A new kind of magnetic resonance imaging or MRI seems to be measurably superior at finding prostate cancer tumors than the present method, with respect to the outcomes of a new research. The study authors say the outcomes may also have significant implications for the therapy of prostate cancer.
Publishing the study in the journal Prostate Cancer and Prostatic Diseases, a team lead by the University of California San Diego (UCSD) School of Medicine, explains how the new MRI method, known as restriction spectrum imaging-MRI (RSI-MRI) – provides measurably much superior results in finding prostate cancer tumors than the existing standard, contrast-enhanced MRI.
Initial author Dr. Rebecca Rakow-Penner, states that:
“This new method is a more efficient imaging method for identifying tumors. It provides a superior target for biopsies, especially for small sized tumors.”
Corresponding author David S. Karow, explains how RSI-MRI is also beneficial in surgical planning and image staging.
He states that it provides a non-invasive way to evaluate more perfectly the extent of the tumor and probably even estimate its grade. This allows physicians choose more accurately the very effective and suitable treatment.
Novel MRI method picks up water diffusion in tissue instead of blood flow
Contrast-enhanced MRI, the present standard for finding and diagnosing prostate cancer, utilizes a substance that is injected into the sufferer that the MRI scanner then picks up to focus on blood flow. The method provides a opportunity to identify tumor type and shape because of the variations in blood flow between healthy and cancer tissue, which usually needs more blood.
On the other hand, not all tumors vary properly from surrounding healthy tissue in terms of blood demand, and in these situations, they are tough to identify using contrast-enhanced MRI.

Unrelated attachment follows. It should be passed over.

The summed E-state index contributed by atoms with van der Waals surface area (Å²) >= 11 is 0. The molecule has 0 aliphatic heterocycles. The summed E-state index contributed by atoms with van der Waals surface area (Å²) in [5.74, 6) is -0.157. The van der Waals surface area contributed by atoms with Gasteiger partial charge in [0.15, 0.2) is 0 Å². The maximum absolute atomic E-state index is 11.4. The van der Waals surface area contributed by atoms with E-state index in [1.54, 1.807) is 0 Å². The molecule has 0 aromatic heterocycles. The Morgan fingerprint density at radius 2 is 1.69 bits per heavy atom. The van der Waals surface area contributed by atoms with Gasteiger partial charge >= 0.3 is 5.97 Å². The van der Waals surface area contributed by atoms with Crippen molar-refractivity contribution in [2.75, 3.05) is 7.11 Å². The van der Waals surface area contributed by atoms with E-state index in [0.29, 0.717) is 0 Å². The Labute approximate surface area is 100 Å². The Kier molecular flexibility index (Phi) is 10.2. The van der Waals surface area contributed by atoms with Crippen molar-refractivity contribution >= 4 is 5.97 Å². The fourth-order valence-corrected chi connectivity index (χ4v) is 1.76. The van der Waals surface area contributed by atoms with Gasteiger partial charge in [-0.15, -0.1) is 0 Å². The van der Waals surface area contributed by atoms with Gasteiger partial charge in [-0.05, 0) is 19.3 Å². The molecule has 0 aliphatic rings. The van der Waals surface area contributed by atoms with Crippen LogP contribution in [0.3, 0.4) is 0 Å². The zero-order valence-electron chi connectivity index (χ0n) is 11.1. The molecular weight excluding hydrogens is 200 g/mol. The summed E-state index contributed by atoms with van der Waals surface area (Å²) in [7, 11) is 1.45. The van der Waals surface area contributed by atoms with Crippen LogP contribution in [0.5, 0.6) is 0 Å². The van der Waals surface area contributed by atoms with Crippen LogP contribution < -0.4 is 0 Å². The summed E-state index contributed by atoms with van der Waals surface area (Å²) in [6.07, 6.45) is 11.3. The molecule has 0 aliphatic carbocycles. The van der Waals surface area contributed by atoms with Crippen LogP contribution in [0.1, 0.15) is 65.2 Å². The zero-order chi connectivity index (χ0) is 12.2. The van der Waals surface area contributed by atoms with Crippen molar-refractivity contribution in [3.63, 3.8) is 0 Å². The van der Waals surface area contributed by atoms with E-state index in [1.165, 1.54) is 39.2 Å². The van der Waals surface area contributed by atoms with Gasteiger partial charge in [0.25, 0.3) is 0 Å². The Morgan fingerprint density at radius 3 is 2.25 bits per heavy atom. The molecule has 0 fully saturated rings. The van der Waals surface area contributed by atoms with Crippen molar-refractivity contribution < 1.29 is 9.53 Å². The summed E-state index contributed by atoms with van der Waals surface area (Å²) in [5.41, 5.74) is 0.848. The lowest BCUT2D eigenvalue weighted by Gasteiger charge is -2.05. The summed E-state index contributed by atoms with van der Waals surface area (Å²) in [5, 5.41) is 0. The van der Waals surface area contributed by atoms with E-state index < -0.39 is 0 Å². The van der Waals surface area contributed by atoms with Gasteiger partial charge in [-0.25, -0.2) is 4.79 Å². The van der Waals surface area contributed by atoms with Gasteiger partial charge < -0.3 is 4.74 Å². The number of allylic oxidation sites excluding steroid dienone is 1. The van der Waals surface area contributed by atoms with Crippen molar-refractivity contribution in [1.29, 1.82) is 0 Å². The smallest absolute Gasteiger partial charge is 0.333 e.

As a result of this restriction, scientists have recently been searching at a different type of MRI known as diffusion MRI that picks up the diffusion of water in tissue. Diffusion MRI is a conventional approach for brain scanning.
One more feature of tumors is that their tissue is more dense than healthy tissue, and this impacts the ease with which water can permeate it.
However, as it stands, diffusion MRI distorts the position of prostate tumors – by up to half inch or 1.2 cm because of a problem known as “magnetic field artifacts.” This amount of magnetic distortion is adequate to trigger issues for physicians, who have to know how long a tumor may expand beyond the prostate, for example, how greatly it is enmeshed with close by nerve bundles.
RSI-MRI measurably much better than contrast-enhanced MRI for discovering prostate tumors
In their publication, the authors explain outcomes of evaluating contrast-enhanced MRI and RSI-MRI in 28 sufferers with prostate cancer who experienced both types of scan before radical prostatectomy.
They consider that RSI-MRI corrects for the magnetic field distortion of diffusion MRI adequately to make it helpful and more efficient than contrast-enhanced MRI for tumor position and sizing in prostate cancer.
In one more publication, to be presented in the journal Frontiers in Oncology, the team describes how RSI-MRI may also be capable to estimate the grade of a tumor. This is because the quantity of water cancer cells can take into their nuclei varies with tumor grade.
Being capable to estimate tumor grade utilizing non-invasive imaging could spare some sufferers from aggressive prostate surgery and enable them to be supervised with scans instead.